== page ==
That’s when an engineer came in with a bottle of Cristal and a “cutover” cannoli cake.

“Besides my wedding cake, that was the best cake I’ve ever had,” said Karen Hyatt, technical project manager. “There was something about being bleary-eyed at 4 a.m., eating cutover cake with the team you worked so hard with over six months that was really just special.”

Read the complete article at Built In Chicago.

How I Learned to Love Unit Testing with Toothpick

How I Learned to Love Unit Testing with Toothpick

How I Learned to Love Unit Testing with Toothpick

Siqi Guo
Android Software Engineer
October 13, 2017

Once upon a time, you started a new app and everything was simple and nice: a few features, a simple UI and that’s it. But then it became bigger and bigger, and the logic became more complex, more entangled. Suddenly, you have a database, you have multiple network calls, several components talking to each others on different threads, callbacks everywhere and multiple user interactions.

The state of your app is modified from everywhere and at any time. At this point you can’t even clearly say in which state your app is after a user interacts with a few elements in the UI.


In object-oriented programming, a class usually depends on other classes. However, as a good practice, you should only test one method of one class at a time. If a test interacts with more than one class, it would not be a unit test, but an integration test instead. In that case, when the test fails, it’s not clear which unit caused the failure. It could be the class under test or one of its dependencies.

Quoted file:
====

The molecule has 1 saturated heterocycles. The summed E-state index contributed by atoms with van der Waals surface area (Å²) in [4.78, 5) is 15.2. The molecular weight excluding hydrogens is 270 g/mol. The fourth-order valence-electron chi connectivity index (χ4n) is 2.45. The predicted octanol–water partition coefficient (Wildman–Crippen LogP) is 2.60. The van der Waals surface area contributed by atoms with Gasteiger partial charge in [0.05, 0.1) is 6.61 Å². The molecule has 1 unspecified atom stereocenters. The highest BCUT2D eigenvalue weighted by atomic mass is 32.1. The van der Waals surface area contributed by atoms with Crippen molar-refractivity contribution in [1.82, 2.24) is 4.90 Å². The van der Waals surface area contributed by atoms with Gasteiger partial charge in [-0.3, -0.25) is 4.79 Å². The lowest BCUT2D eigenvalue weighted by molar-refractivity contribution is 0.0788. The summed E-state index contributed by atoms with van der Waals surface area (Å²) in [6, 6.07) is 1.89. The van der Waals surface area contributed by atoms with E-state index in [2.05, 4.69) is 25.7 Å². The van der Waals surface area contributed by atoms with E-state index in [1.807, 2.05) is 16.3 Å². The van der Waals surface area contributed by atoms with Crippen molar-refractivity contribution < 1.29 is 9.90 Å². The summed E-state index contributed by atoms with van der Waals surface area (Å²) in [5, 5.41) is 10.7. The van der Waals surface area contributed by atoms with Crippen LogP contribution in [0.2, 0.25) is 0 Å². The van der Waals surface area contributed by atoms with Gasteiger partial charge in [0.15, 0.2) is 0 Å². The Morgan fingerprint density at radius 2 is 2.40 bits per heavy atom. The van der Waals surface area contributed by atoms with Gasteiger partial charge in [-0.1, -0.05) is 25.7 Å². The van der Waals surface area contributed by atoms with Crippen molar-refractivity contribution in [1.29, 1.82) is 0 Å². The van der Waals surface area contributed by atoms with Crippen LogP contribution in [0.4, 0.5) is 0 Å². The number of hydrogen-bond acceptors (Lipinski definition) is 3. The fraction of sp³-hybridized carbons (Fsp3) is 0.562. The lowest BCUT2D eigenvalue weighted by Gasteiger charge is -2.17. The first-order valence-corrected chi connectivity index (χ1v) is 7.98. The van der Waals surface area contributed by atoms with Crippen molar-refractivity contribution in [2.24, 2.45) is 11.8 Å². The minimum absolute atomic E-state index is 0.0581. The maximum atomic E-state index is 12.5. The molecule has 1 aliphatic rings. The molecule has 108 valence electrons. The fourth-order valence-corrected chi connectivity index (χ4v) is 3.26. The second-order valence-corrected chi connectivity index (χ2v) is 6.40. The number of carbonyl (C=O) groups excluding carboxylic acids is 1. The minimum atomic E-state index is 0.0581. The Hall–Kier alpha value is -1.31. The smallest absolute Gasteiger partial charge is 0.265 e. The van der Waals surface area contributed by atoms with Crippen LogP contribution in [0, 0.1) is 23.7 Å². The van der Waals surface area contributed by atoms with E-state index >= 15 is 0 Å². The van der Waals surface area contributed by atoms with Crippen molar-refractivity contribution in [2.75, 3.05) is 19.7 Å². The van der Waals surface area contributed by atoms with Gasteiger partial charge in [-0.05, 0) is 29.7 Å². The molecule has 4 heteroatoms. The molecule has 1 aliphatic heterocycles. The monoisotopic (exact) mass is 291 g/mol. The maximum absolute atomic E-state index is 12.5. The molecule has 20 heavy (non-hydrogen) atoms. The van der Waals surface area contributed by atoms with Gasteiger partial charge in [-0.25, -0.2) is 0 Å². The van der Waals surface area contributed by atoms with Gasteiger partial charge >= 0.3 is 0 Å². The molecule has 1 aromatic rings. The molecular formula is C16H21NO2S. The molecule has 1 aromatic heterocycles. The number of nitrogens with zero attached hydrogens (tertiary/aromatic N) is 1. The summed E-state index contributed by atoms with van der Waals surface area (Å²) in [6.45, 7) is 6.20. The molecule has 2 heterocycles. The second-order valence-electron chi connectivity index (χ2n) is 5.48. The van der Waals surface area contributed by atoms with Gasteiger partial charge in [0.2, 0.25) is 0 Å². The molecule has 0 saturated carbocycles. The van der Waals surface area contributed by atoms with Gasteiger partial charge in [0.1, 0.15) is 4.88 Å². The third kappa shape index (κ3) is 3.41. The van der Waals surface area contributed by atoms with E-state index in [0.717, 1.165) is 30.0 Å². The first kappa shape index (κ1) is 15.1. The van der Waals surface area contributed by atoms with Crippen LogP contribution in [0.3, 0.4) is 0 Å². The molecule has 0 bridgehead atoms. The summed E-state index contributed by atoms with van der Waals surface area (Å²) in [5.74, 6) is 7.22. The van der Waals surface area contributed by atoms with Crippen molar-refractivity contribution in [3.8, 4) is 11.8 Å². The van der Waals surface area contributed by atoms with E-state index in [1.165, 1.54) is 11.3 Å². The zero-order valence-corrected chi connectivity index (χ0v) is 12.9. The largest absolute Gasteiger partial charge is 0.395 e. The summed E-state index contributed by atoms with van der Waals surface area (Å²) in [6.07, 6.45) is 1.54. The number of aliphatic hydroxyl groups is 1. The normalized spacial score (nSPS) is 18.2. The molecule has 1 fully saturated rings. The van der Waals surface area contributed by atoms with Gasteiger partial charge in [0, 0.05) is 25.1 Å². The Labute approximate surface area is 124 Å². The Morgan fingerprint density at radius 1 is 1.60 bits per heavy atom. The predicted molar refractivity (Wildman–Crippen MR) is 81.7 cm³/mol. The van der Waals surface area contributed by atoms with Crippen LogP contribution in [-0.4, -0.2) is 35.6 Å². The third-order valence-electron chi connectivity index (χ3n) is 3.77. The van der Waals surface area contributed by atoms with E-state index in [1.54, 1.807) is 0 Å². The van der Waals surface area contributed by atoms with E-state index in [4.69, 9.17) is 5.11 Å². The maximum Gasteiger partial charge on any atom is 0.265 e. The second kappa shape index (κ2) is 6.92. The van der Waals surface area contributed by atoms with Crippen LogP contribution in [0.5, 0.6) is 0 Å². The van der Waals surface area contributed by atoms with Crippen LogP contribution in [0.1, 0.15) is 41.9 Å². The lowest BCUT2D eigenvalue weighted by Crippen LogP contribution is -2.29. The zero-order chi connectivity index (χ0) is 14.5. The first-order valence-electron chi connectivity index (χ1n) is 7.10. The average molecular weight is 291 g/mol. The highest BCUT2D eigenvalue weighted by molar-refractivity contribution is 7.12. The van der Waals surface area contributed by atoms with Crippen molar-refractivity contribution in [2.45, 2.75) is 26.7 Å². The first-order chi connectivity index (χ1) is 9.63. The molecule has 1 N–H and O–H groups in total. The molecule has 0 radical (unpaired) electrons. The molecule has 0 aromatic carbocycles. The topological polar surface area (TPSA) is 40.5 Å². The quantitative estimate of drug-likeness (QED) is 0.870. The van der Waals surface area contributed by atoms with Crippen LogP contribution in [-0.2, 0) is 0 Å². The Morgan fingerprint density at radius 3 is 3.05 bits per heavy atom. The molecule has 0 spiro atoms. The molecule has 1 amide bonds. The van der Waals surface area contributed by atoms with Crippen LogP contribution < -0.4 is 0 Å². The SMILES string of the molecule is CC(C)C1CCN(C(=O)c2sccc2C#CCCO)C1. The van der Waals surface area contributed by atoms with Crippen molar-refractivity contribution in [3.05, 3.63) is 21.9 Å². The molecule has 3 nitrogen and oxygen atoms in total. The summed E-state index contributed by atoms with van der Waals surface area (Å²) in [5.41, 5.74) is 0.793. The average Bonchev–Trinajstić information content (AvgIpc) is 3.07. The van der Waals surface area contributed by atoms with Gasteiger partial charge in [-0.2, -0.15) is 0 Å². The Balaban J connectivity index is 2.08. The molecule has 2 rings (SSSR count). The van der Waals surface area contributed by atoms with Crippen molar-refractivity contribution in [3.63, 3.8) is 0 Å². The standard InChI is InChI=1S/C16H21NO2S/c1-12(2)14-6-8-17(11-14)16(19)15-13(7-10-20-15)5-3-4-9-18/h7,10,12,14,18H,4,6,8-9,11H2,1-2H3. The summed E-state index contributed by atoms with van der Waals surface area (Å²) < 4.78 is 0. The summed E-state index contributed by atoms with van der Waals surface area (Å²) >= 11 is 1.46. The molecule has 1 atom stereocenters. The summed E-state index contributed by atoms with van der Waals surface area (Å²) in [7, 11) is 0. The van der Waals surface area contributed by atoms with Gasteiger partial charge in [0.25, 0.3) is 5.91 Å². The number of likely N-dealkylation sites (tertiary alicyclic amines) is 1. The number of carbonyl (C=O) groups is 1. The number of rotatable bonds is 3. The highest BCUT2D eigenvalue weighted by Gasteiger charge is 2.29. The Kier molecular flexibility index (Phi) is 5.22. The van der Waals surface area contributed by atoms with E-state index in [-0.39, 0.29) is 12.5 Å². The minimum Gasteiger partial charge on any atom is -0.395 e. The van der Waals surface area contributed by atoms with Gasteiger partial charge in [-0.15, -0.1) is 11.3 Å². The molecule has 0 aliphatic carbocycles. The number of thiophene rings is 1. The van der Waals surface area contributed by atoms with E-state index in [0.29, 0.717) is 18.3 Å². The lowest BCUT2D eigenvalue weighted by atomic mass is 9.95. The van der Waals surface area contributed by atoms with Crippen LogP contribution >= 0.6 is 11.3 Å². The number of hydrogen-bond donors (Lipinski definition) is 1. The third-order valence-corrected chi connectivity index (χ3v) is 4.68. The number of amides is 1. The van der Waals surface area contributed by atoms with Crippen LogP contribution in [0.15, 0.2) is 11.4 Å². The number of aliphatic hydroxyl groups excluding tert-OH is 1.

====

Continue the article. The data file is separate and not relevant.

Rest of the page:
Mock objects are commonly used to isolate the class under test from its dependencies. They are created to mimic the behavior of real objects. We can use mocked versions of the dependencies instead of real ones when unit testing. The class under test is unaware of whether the dependencies are mock or real objects. So we can test that the class under test behaves as expected by controlling the state of the mocks.

Here is an app, inspired from our business domain at Groupon, that sells deals. It uses the MVP pattern:

  • DealActivity is used to display the details of a deal.
  • DealPresenter is the presenter of DealActivity. It is responsible for reacting to user interaction and updating the view. DealPresenter has four dependencies, DealUtil, DealApiClient, WishlistManager and DealViewStateModel.

  • DealUtil is an utility class for deals.
  • DealApiClient is used to make network calls.
  • WishlistManager is used to add or remove the deal from the wishlist.
  • DealViewStateModel contains no logic. It is simply a bundle of variables that represent the view state. There is no method in that class, so nothing to mock.